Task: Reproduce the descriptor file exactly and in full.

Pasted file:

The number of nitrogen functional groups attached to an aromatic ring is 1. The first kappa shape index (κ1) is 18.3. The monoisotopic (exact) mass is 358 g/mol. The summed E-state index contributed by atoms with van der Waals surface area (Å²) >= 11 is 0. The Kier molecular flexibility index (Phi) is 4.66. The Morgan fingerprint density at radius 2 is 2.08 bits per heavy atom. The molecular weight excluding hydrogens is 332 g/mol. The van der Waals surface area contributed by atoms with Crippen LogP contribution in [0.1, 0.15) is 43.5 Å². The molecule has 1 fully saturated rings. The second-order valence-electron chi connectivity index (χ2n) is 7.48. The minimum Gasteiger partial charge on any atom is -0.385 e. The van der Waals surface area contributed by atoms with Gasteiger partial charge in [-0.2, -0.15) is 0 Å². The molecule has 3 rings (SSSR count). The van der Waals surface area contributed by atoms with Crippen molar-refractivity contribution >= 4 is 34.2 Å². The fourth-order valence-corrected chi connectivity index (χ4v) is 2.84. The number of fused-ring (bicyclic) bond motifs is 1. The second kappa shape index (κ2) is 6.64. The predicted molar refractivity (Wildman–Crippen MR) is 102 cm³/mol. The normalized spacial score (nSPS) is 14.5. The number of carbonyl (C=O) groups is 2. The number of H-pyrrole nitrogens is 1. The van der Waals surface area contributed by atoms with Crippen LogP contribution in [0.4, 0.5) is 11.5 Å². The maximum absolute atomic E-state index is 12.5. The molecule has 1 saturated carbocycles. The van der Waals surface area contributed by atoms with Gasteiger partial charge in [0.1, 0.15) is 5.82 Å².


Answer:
The number of nitrogen functional groups attached to an aromatic ring is 1. The first kappa shape index (κ1) is 18.3. The monoisotopic (exact) mass is 358 g/mol. The summed E-state index contributed by atoms with van der Waals surface area (Å²) >= 11 is 0. The Kier molecular flexibility index (Phi) is 4.66. The Morgan fingerprint density at radius 2 is 2.08 bits per heavy atom. The molecular weight excluding hydrogens is 332 g/mol. The van der Waals surface area contributed by atoms with Crippen LogP contribution in [0.1, 0.15) is 43.5 Å². The molecule has 1 fully saturated rings. The second-order valence-electron chi connectivity index (χ2n) is 7.48. The minimum Gasteiger partial charge on any atom is -0.385 e. The van der Waals surface area contributed by atoms with Gasteiger partial charge in [-0.2, -0.15) is 0 Å². The molecule has 3 rings (SSSR count). The van der Waals surface area contributed by atoms with Crippen molar-refractivity contribution >= 4 is 34.2 Å². The fourth-order valence-corrected chi connectivity index (χ4v) is 2.84. The number of fused-ring (bicyclic) bond motifs is 1. The second kappa shape index (κ2) is 6.64. The predicted molar refractivity (Wildman–Crippen MR) is 102 cm³/mol. The normalized spacial score (nSPS) is 14.5. The number of carbonyl (C=O) groups is 2. The number of H-pyrrole nitrogens is 1. The van der Waals surface area contributed by atoms with Crippen LogP contribution in [0.4, 0.5) is 11.5 Å². The maximum absolute atomic E-state index is 12.5. The molecule has 1 saturated carbocycles. The van der Waals surface area contributed by atoms with Gasteiger partial charge in [0.1, 0.15) is 5.82 Å².